On love and marriage and teaching

By Mike Zonta, H.W., M. (BB editor)

This is what Kahlil Gibran said about marriage:

Then Almitra spoke again and said, And
what of Marriage, master?
     And he answered saying:
     You were born together, and together you
shall be forevermore.
     You shall be together when the white
wings of death scatter your days.
     Ay, you shall be together even in the
silent memory of God.
     But let there be spaces in your togetherness,
     And let the winds of the heavens dance
between you.

     Love one another, but make not a bond
of love:
     Let it rather be a moving sea between
the shores of your souls.
     Fill each other’s cup but drink not from
one cup.
     Give one another of your bread but eat
not from the same loaf.
     Sing and dance together and be joyous,
but let each one of you be alone,
     Even as the strings of a lute are alone
though they quiver with the same music.

     Give your hearts, but not into each
other’s keeping.
     For only the hand of Life can contain
your hearts.
     And stand together yet not too near
together:
     For the pillars of the temple stand apart,
     And the oak tree and the cypress grow
not in each other’s shadow.

Thane (co-founder and late dean of The Prosperos) used to say that although it might appear that he favored some of his students more than others, that that was only an appearance, and that he loved all his students equally.

How could it be any other way? Ontologically speaking, there can be no one true love to the exclusion of all others.

So is marriage really just an outdated idea?

Thane was married four times, he said at one time. But when I knew him for the last twenty years of his life, his love was reserved for his students.

So maybe the real question is: Can a spiritual teacher be married or is their love reserved for their students?

Nuns and priests are supposed to be “brides of Christ.” That makes for some interesting mental images, doesn’t it? But what about the spiritual teachers outside the traditional church, like most Prosperos are or are on their way to becoming?

In my own life, I fall in love almost every day with some person I may have never seen before. If I were married, I would feel extremely disloyal, because I am totally consumed by these experiences.

Fortunately, I am not married (other than to what has been called Christ Consciousness).

Thane used to end his Sunday Meetings in the ’70s at the Inner Space Center in Santa Monica with his tag line: “And love is a many splendoured thing.” With the appropriate music to follow.

So in the spirit and Thane and those Sunday Meetings of long ago:

BTW, this is what Kahlil Gibran said about love:

Then said Almitra, Speak to us of Love.
     And he raised his head and looked upon
the people, and there fell a stillness upon
them. And with a great voice he said:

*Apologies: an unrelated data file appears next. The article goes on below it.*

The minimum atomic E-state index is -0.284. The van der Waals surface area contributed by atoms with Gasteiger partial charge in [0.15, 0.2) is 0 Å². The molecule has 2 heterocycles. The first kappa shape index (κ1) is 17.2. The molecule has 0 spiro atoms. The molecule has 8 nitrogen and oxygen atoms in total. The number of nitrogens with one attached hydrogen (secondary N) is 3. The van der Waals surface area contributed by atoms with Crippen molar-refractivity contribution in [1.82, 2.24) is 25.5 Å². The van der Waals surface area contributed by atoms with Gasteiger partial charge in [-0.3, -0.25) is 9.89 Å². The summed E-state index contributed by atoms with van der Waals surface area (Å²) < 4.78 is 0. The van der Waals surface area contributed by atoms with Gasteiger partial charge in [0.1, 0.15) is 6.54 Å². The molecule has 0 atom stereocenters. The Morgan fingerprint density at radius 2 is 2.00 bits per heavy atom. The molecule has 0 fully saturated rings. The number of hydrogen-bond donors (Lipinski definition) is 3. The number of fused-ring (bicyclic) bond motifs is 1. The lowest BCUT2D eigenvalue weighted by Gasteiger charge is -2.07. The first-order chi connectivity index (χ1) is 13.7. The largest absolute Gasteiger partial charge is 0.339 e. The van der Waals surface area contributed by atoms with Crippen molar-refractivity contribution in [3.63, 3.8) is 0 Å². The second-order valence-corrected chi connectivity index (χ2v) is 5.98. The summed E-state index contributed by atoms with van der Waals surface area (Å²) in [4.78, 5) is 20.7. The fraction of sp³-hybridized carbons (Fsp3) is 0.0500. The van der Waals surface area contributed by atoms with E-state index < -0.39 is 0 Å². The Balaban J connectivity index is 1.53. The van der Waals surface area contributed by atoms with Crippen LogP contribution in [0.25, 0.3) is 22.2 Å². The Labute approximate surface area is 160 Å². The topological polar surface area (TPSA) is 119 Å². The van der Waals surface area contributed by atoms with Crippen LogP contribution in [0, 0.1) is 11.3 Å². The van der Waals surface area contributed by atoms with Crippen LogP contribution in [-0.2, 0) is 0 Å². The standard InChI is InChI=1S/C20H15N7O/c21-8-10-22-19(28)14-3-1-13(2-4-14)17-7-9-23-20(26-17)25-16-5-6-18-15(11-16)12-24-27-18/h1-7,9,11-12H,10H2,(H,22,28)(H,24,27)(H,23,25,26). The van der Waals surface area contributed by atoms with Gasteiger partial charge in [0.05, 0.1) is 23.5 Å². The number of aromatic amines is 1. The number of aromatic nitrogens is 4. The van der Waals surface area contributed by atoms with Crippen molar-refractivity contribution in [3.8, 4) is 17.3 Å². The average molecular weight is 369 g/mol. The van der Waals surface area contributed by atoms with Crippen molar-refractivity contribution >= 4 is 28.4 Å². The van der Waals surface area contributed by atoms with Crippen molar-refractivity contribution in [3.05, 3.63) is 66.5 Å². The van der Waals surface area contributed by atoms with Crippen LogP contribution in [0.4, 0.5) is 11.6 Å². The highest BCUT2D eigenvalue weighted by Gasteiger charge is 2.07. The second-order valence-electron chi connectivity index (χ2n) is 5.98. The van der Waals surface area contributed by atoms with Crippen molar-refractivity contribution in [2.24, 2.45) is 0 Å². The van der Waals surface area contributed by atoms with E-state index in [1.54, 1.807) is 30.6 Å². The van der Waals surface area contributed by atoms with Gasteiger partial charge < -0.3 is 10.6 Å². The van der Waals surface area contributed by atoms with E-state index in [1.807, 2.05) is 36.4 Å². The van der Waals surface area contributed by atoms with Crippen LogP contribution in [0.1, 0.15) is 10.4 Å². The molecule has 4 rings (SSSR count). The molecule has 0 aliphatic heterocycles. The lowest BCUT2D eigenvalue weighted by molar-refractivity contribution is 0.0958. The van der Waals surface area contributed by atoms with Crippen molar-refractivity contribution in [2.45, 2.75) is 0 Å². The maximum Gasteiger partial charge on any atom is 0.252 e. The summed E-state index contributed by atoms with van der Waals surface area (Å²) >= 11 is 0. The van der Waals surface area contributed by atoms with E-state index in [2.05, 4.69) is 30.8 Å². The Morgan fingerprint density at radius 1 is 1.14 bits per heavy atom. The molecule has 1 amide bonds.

When love beckons to you, follow him,
     Though his ways are hard and steep.
     And when his wings enfold you yield to
him,
     Though the sword hidden among his
pinions may wound you.
     And when he speaks to you believe in
him,
     Though his voice may shatter your dreams
as the north wind lays waste the garden.

     For even as love crowns you so shall he
crucify you. Even as he is for your growth
so is he for your pruning.
     Even as he ascends to your height and
caresses your tenderest branches that quiver
in the sun,
     So shall he descend to your roots and
shake them in their clinging to the earth.
                                       •
     Like sheaves of corn he gathers you unto
himself.
     He threshes you to make you naked.
     He sifts you to free you from your husks.
     He grinds you to whiteness.
     He kneads you until you are pliant;
     And then he assigns you to his sacred
fire, that you may become sacred bread for
God’s sacred feast.

     All these things shall love do unto you
that you may know the secrets of your
heart, and in that knowledge become a
fragment of Life’s heart.

     But if in your fear you would seek only
love’s peace and love’s pleasure,
     Then it is better for you that you cover
your nakedness and pass out of love’s
threshing-floor,
     Into the seasonless world where you
shall laugh, but not all of your laughter,
and weep, but not all of your tears.
                                      •
     Love gives naught but itself and takes
naught but from itself.
     Love possesses not nor would it be
possessed;
     For love is sufficient unto love.

     When you love you should not say,
“God is in my heart,” but rather, “I am
in the heart of God.”
     And think not you can direct the course
of love, for love, if it finds you worthy,
directs your course.

     Love has no other desire but to fulfil
itself.
     But if you love and must needs have
desires, let these be your desires:
     To melt and be like a running brook
that sings its melody to the night.
     To know the pain of too much tenderness.
     To be wounded by your own under-
standing of love;
     And to bleed willingly and joyfully.
     To wake at dawn with a winged heart
and give thanks for another day of loving;
     To rest at the noon hour and meditate
love’s ecstasy;
     To return home at eventide with grati-
tude;
     And then to sleep with a prayer for the
beloved in your heart and a song of praise
upon your lips.

Leave a Reply

Your email address will not be published. Required fields are marked *